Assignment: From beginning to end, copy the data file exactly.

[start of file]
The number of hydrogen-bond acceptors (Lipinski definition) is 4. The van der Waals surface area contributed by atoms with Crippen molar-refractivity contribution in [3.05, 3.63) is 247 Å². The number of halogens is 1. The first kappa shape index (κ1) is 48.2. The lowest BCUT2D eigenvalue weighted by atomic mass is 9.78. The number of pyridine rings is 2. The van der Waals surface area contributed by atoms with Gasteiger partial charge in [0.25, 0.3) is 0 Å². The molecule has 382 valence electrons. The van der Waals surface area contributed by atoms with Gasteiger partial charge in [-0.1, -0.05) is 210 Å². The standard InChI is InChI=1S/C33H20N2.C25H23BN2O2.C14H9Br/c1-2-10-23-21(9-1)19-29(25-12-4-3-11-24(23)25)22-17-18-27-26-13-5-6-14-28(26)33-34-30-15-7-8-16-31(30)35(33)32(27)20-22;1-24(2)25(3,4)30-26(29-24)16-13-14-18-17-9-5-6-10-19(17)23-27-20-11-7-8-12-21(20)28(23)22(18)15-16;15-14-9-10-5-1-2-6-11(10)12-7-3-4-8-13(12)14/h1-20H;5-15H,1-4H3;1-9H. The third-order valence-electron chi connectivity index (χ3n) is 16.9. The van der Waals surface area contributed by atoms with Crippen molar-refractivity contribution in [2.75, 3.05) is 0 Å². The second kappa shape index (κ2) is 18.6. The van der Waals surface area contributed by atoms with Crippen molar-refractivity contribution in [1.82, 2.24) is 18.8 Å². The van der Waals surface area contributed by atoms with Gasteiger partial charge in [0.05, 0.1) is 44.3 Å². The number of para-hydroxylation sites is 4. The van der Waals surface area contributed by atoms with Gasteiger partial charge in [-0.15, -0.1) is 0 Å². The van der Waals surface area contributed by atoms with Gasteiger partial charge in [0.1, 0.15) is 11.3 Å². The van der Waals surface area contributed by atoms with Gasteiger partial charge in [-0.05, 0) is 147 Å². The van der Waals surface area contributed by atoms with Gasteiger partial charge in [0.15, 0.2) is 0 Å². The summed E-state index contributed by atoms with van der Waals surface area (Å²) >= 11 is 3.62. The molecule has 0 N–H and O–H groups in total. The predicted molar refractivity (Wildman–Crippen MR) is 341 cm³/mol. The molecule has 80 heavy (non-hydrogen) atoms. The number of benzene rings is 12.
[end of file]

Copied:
The number of hydrogen-bond acceptors (Lipinski definition) is 4. The van der Waals surface area contributed by atoms with Crippen molar-refractivity contribution in [3.05, 3.63) is 247 Å². The number of halogens is 1. The first kappa shape index (κ1) is 48.2. The lowest BCUT2D eigenvalue weighted by atomic mass is 9.78. The number of pyridine rings is 2. The van der Waals surface area contributed by atoms with Gasteiger partial charge in [0.25, 0.3) is 0 Å². The molecule has 382 valence electrons. The van der Waals surface area contributed by atoms with Gasteiger partial charge in [-0.1, -0.05) is 210 Å². The standard InChI is InChI=1S/C33H20N2.C25H23BN2O2.C14H9Br/c1-2-10-23-21(9-1)19-29(25-12-4-3-11-24(23)25)22-17-18-27-26-13-5-6-14-28(26)33-34-30-15-7-8-16-31(30)35(33)32(27)20-22;1-24(2)25(3,4)30-26(29-24)16-13-14-18-17-9-5-6-10-19(17)23-27-20-11-7-8-12-21(20)28(23)22(18)15-16;15-14-9-10-5-1-2-6-11(10)12-7-3-4-8-13(12)14/h1-20H;5-15H,1-4H3;1-9H. The third-order valence-electron chi connectivity index (χ3n) is 16.9. The van der Waals surface area contributed by atoms with Crippen molar-refractivity contribution in [2.75, 3.05) is 0 Å². The second kappa shape index (κ2) is 18.6. The van der Waals surface area contributed by atoms with Crippen molar-refractivity contribution in [1.82, 2.24) is 18.8 Å². The van der Waals surface area contributed by atoms with Gasteiger partial charge in [0.05, 0.1) is 44.3 Å². The number of para-hydroxylation sites is 4. The van der Waals surface area contributed by atoms with Gasteiger partial charge in [-0.15, -0.1) is 0 Å². The van der Waals surface area contributed by atoms with Gasteiger partial charge in [0.1, 0.15) is 11.3 Å². The van der Waals surface area contributed by atoms with Gasteiger partial charge in [-0.05, 0) is 147 Å². The van der Waals surface area contributed by atoms with Gasteiger partial charge in [0.15, 0.2) is 0 Å². The summed E-state index contributed by atoms with van der Waals surface area (Å²) >= 11 is 3.62. The molecule has 0 N–H and O–H groups in total. The predicted molar refractivity (Wildman–Crippen MR) is 341 cm³/mol. The molecule has 80 heavy (non-hydrogen) atoms. The number of benzene rings is 12.